Children in care: Call to cut prosecutions for minor offences
Children in care should not be prosecuted for minor offences, a report looking at their over-representation in the criminal justice system says.
The review for the Prison Reform Trust calls on the government to draw up new procedures to protect these children from criminalisation.
Lord Laming's report says half of children in custody in England and Wales have, at some time, been in care.
The government said the safety and well-being of children was "paramount".
The report, In Care, Out of Trouble, describes how looked-after children are often prosecuted for challenging behaviour that would normally be dealt with in the family home.
A recently retired magistrate gave examples to the review of young people appearing in court for "kicking doors, squirting shower gel on carpets, or using abusive language to staff".
She said she "often raised concerns about the way trivial incidents in children's homes resulted in police call-outs and prosecutions in circumstances where ordinary parents would never resort to criminalising their own children".
Even though the Crown Prosecution Service and the local authority reassured her that all cases were reviewed according to special protocols designed to weed out minor misdemeanours, the children kept on appearing, she said.
The report says: "This is a national problem which central and local government, and local criminal justice agencies, can and must do more to address.
"Reductions in the rate at which children in care are criminalised will not happen by accident."
A government spokesman said: "The rules are clear that no child living in a children's home should be criminalised for behaviour that would not concern the police if it happened in a family home.
"While youth crime is down, we recognise that reoffending rates are too high and that the care and supervision of young offenders in custody is not good enough."
The spokesman added that a review had been ordered into the youth justice system and was due to come back in the summer with recommendations for improvements in care.
The report comes a week after David Cameron pledged that those leaving care would be given "far more effective support", with the introduction of a care leavers' covenant.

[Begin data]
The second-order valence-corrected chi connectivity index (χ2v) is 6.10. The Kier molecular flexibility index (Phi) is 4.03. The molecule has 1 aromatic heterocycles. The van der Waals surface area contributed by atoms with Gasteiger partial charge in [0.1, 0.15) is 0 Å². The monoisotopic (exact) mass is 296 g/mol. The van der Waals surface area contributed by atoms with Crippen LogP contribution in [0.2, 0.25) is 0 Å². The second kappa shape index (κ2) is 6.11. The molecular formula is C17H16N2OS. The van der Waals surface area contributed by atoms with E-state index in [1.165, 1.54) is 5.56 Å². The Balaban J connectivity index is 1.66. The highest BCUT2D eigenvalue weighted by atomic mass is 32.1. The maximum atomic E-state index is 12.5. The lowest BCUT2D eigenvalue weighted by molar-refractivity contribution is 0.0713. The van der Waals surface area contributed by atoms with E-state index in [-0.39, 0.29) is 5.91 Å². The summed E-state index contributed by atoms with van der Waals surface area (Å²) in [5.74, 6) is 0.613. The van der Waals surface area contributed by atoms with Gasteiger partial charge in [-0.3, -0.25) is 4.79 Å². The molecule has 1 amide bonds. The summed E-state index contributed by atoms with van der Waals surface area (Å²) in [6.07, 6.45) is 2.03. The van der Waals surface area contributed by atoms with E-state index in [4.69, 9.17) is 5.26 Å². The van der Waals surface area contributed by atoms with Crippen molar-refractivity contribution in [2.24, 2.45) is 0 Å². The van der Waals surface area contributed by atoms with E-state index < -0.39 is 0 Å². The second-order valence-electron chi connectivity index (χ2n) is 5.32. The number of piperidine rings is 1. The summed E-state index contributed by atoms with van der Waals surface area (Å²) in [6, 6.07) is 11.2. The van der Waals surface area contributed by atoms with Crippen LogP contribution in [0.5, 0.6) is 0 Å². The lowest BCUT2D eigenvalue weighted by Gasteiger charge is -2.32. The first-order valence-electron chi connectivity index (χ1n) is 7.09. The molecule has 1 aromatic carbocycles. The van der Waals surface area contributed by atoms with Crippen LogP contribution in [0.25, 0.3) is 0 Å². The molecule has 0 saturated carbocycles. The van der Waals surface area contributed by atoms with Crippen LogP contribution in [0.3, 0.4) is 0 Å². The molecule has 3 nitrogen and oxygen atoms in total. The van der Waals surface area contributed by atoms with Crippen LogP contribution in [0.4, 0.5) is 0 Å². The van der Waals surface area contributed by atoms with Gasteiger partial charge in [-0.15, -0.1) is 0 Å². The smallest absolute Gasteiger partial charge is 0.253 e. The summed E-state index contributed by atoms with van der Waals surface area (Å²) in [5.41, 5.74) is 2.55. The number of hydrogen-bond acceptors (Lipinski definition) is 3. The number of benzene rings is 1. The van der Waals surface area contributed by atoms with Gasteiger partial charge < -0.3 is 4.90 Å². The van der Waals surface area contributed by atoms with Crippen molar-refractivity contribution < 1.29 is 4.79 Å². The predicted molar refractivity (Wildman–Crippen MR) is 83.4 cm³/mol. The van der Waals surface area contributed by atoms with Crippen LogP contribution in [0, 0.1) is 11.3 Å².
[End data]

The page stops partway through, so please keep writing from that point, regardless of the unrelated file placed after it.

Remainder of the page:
It calls for the charge to be taken forward at the very highest level, with the Cabinet forming a sub-committee charged with protecting children and young people in care from criminalisation.
The committee should then draw up cross-departmental agreements, which would require local authorities, police and other agencies to set targets locally to reduce the prosecution of these vulnerable and often traumatised youngsters.
Low-level criminal behaviour should not be recorded as a crime but should instead lead to a referral to a welfare agency, the report says.
Lord Laming said: "As soon as the police are called, it's a criminal record. It's all part of the criminalisation of them.
"We don't need to do that - it's quite avoidable but to avoid it we need leadership, imagination, direction and determination."
Lord Laming also told BBC Radio 4's Today programme that some teenagers did "dreadful things" and, in such cases, should be dealt with by the justice system.
"But that is altogether different from the police being called in circumstances that in a normal family, they would be dealt with within the family."
The report acknowledges there is already considerable guidance which should protect looked-after children from unnecessary criminalisation, but compliance with it is patchy on the ground.
Lord Laming's review highlights the need for children's social services, youth offending teams, the police and other criminal justice agencies to work closely together.
They should share information and attempt to avoid court proceedings unless it is absolutely necessary, it says.
It cites Surrey County Council and Surrey Police, who have reduced the number of looked-after children in the criminal justice system yearly since 2011, by working closely together.
And it mentions a number of areas where restorative justice schemes have cut prosecutions of children in care.